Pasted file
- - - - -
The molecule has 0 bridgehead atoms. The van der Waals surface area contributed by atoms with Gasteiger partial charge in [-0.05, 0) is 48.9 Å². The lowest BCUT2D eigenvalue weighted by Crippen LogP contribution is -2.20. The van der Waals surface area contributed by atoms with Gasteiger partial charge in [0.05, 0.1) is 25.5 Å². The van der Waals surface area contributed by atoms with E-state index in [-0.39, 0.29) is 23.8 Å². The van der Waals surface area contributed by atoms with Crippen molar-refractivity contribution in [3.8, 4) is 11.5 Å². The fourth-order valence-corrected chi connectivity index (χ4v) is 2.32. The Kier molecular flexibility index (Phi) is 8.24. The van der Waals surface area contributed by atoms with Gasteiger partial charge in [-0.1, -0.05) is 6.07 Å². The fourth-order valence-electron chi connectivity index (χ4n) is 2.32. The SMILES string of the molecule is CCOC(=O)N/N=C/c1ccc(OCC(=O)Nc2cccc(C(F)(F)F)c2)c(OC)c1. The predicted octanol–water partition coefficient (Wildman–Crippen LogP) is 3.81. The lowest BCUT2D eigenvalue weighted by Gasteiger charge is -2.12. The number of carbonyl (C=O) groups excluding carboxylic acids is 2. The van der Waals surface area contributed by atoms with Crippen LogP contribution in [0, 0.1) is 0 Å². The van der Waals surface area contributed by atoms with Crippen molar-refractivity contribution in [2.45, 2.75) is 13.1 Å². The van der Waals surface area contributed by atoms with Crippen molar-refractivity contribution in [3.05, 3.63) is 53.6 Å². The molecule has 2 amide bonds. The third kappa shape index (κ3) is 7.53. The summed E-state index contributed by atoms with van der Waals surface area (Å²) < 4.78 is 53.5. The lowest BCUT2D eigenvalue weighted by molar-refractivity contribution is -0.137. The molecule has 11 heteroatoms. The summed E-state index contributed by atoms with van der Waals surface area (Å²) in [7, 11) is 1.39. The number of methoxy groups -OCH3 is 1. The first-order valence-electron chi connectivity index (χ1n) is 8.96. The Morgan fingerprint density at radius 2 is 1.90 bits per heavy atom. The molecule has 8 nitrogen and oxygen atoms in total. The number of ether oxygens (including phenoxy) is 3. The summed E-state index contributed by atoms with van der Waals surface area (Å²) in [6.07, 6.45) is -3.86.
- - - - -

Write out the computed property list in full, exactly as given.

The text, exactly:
The molecule has 0 bridgehead atoms. The van der Waals surface area contributed by atoms with Gasteiger partial charge in [-0.05, 0) is 48.9 Å². The lowest BCUT2D eigenvalue weighted by Crippen LogP contribution is -2.20. The van der Waals surface area contributed by atoms with Gasteiger partial charge in [0.05, 0.1) is 25.5 Å². The van der Waals surface area contributed by atoms with E-state index in [-0.39, 0.29) is 23.8 Å². The van der Waals surface area contributed by atoms with Crippen molar-refractivity contribution in [3.8, 4) is 11.5 Å². The fourth-order valence-corrected chi connectivity index (χ4v) is 2.32. The Kier molecular flexibility index (Phi) is 8.24. The van der Waals surface area contributed by atoms with Gasteiger partial charge in [-0.1, -0.05) is 6.07 Å². The fourth-order valence-electron chi connectivity index (χ4n) is 2.32. The SMILES string of the molecule is CCOC(=O)N/N=C/c1ccc(OCC(=O)Nc2cccc(C(F)(F)F)c2)c(OC)c1. The predicted octanol–water partition coefficient (Wildman–Crippen LogP) is 3.81. The lowest BCUT2D eigenvalue weighted by Gasteiger charge is -2.12. The number of carbonyl (C=O) groups excluding carboxylic acids is 2. The van der Waals surface area contributed by atoms with Crippen LogP contribution in [0, 0.1) is 0 Å². The van der Waals surface area contributed by atoms with Crippen molar-refractivity contribution in [2.45, 2.75) is 13.1 Å². The van der Waals surface area contributed by atoms with Crippen molar-refractivity contribution in [3.05, 3.63) is 53.6 Å². The molecule has 2 amide bonds. The third kappa shape index (κ3) is 7.53. The summed E-state index contributed by atoms with van der Waals surface area (Å²) < 4.78 is 53.5. The lowest BCUT2D eigenvalue weighted by molar-refractivity contribution is -0.137. The molecule has 11 heteroatoms. The summed E-state index contributed by atoms with van der Waals surface area (Å²) in [7, 11) is 1.39. The number of methoxy groups -OCH3 is 1. The first-order valence-electron chi connectivity index (χ1n) is 8.96. The Morgan fingerprint density at radius 2 is 1.90 bits per heavy atom. The molecule has 8 nitrogen and oxygen atoms in total. The number of ether oxygens (including phenoxy) is 3. The summed E-state index contributed by atoms with van der Waals surface area (Å²) in [6.07, 6.45) is -3.86.